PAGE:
The GW School of Business, housed in Duques Hall, raised tuition 4.4 percent for returning students this year, slightly higher than last year’s increase. Students say they were kept in the dark about the increase. Jordan Emont | Assistant Photo Editor
This post was written by Hatchet staff writer Aliya Karim.
Business school graduate students are disputing the $1,000 added to their tuition bills this fall, claiming the extra charge came without notice.
An additional $55 per-credit-hour fee was not included in a cost estimate handed out by the Global MBA Program last spring. The estimate, which brought tuition for the two-year program up to $123,085, pronounced the costs “subject to change,” but several students said they were unaware such a change had actually been made.
The Board of Trustees announced the tuition hike in February, but because the 4.4 percent increase is “within the range of the annual increase, [students] learn the rates through the university offices,” Dean Doug Guthrie said in an email.
The increase is also consistent with rates raised by many other business schools across the country. Last year, the business school raised tuition 3.5 percent for returning students.
Shashwat Gautam, a second-year MBA student who mortgages his home in India from the U.S., said he first found out about the increase when his tuition bill was emailed to students this month. He said the extra $1,100 he will owe the school this year will strain his already tight budget, because he applied for student loans using the previous tuition estimate.
“For middle class families from India and different parts of the world, it’s going to mean a lot,” said Gautam, the business school’s graduate representative for the Student Association. “We could’ve planned it better if we had an idea of it.”
Gautam, also the vice chair of SA’s academic affairs committee, said he is pushing the SA to lobby administrators to roll back the costs.
University spokeswoman Michelle Sherrard said tuition information is posted on both the University’s graduate enrollment and Colonial Central websites, but that details are not emailed to students because costs differ based on course load. “In addition, students applying for financial aid should be aware of tuition information well in advance,” she said in an email.
Associate Dean for MBA Programs Liesl Riddle sent an email to business graduate students addressing “tuition confusion and clarification” following The Hatchet’s inquiry into the school’s tuition bump.
She said in the email that the 4.4 percent increase falls within the standard practice of a 4 to 6 percent rise between a student’s first and second year, and maintained that the added tuition revenue would go toward expanding programming.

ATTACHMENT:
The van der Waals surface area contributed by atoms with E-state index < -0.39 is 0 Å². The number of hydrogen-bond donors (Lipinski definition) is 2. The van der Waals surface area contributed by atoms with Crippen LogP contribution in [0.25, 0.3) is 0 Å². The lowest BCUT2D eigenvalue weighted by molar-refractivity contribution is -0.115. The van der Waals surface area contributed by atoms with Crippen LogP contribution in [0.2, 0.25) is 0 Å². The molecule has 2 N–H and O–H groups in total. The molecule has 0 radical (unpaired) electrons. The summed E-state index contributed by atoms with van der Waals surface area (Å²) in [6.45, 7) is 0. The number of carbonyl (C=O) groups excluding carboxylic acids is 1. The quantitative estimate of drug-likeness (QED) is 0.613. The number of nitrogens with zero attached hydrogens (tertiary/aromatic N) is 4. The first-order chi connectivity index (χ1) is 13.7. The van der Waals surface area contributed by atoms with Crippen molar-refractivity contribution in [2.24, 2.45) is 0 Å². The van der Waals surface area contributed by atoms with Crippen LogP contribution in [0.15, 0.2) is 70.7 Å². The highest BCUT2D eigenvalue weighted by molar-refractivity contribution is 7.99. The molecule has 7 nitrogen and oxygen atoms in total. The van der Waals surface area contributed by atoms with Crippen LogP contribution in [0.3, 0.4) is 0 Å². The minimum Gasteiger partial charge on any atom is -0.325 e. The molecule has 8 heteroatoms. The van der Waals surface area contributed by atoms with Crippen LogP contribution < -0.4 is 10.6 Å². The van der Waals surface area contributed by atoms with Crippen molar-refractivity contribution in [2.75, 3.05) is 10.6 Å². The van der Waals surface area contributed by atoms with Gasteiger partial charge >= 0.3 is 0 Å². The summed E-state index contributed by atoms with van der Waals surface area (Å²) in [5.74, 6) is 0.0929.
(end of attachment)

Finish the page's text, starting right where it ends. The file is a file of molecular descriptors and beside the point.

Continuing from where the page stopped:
“Admissions sent you an estimated cost of attendance for the entire program when you enrolled and noted that second year tuition was an estimate that would likely change. In addition, the university posts the new rates in late spring for your review,” Riddle wrote.
Allan Simonds, a second-year MBA student, called the email “defensive and condescending,” and said it still did not clarify how the school would use the extra tuition money. “The email really pits the administration against the student body,” Simonds said.
The 4.4 percent increase is “not out of sync with general increases that we’re seeing in North America,” said Dan LeClair, the chief operating officer of the Association to Advance Collegiate Schools of Business. He said schools might increase tuition for course and curriculum improvement, global expansions, student engagement in the classroom and improved reputations.
Guthrie said in an email that the MBA tuition remained far below neighboring Georgetown University and University of Maryland, and a small increase in tuition would help pay for more student aid and programs, but did not specify which.
“If we want to have programs and student services that compare to those schools, we need also to have the resources that make us competitive,” Guthrie said.
Incoming MBA students will also face a 8.7 percent higher tuition than last year’s students, the steepest climb in an across-the-board tuition increase for graduate programs. New doctoral students in the Columbian College of Arts and Sciences and Graduate School of Education and Human Development and masters students in the Elliott School of International Affairs will see an 8.5 percent increase in tuition.
In addition to the extra tuition revenue, the business school is also receiving $9.4 million in cash from GW through 2014 – the largest investment in the history of the school.
Business school administrators have been busy both in D.C. and China in the past year, linking MBA students in planning the District’s economic development plan and opening up master’s programs in Suzhou. The business school also added four online graduate programs this summer.
“I do think and hope the extra money will go to benefit students and the school, and especially to increase our rankings,” Neha Shah, a second-year MBA student, said. “I also don’t realistically expect that I will personally get to enjoy these benefits in my last year as a student.”
The business school’s graduate program fell five spots to No. 57 in the U.S. News and World Report ranking in March.
Business students have soured on administrators’ communication effectiveness in the past. In Bloomberg Businessweek’s survey of undergraduate business students, many at GW cited issues of communication for administrators as one of the school’s problems.
“There are bright spots, but they have a long way to go,” Simonds said. “They should begin with better communication, more transparency and less squandering of money.”
- Cory Weinberg contributed to this report.